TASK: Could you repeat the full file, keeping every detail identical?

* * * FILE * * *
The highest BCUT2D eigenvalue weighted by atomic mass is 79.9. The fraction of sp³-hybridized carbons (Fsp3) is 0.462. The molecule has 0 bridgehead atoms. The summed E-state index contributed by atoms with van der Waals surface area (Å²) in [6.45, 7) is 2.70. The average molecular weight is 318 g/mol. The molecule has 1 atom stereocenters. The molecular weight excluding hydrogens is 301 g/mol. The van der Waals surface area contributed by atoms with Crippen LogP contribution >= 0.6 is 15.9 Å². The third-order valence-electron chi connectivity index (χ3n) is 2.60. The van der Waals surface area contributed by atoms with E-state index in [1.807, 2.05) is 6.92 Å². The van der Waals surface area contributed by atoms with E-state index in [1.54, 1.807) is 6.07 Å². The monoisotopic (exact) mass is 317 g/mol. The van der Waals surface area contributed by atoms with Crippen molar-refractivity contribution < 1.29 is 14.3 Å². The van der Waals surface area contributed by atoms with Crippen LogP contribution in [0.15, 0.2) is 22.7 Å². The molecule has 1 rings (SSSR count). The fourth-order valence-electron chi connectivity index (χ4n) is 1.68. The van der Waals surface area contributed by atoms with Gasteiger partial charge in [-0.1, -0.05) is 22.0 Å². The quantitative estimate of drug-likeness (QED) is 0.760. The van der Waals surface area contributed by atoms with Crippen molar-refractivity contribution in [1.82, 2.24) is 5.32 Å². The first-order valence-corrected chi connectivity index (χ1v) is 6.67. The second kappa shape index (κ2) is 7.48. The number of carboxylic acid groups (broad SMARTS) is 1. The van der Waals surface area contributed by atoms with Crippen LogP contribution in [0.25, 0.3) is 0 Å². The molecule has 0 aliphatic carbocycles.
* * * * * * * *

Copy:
The highest BCUT2D eigenvalue weighted by atomic mass is 79.9. The fraction of sp³-hybridized carbons (Fsp3) is 0.462. The molecule has 0 bridgehead atoms. The summed E-state index contributed by atoms with van der Waals surface area (Å²) in [6.45, 7) is 2.70. The average molecular weight is 318 g/mol. The molecule has 1 atom stereocenters. The molecular weight excluding hydrogens is 301 g/mol. The van der Waals surface area contributed by atoms with Crippen LogP contribution >= 0.6 is 15.9 Å². The third-order valence-electron chi connectivity index (χ3n) is 2.60. The van der Waals surface area contributed by atoms with E-state index in [1.807, 2.05) is 6.92 Å². The van der Waals surface area contributed by atoms with E-state index in [1.54, 1.807) is 6.07 Å². The monoisotopic (exact) mass is 317 g/mol. The van der Waals surface area contributed by atoms with Crippen molar-refractivity contribution < 1.29 is 14.3 Å². The van der Waals surface area contributed by atoms with Crippen LogP contribution in [0.15, 0.2) is 22.7 Å². The molecule has 1 rings (SSSR count). The fourth-order valence-electron chi connectivity index (χ4n) is 1.68. The van der Waals surface area contributed by atoms with Gasteiger partial charge in [-0.1, -0.05) is 22.0 Å². The quantitative estimate of drug-likeness (QED) is 0.760. The van der Waals surface area contributed by atoms with Crippen molar-refractivity contribution in [1.82, 2.24) is 5.32 Å². The first-order valence-corrected chi connectivity index (χ1v) is 6.67. The second kappa shape index (κ2) is 7.48. The number of carboxylic acid groups (broad SMARTS) is 1. The van der Waals surface area contributed by atoms with Crippen LogP contribution in [0.25, 0.3) is 0 Å². The molecule has 0 aliphatic carbocycles.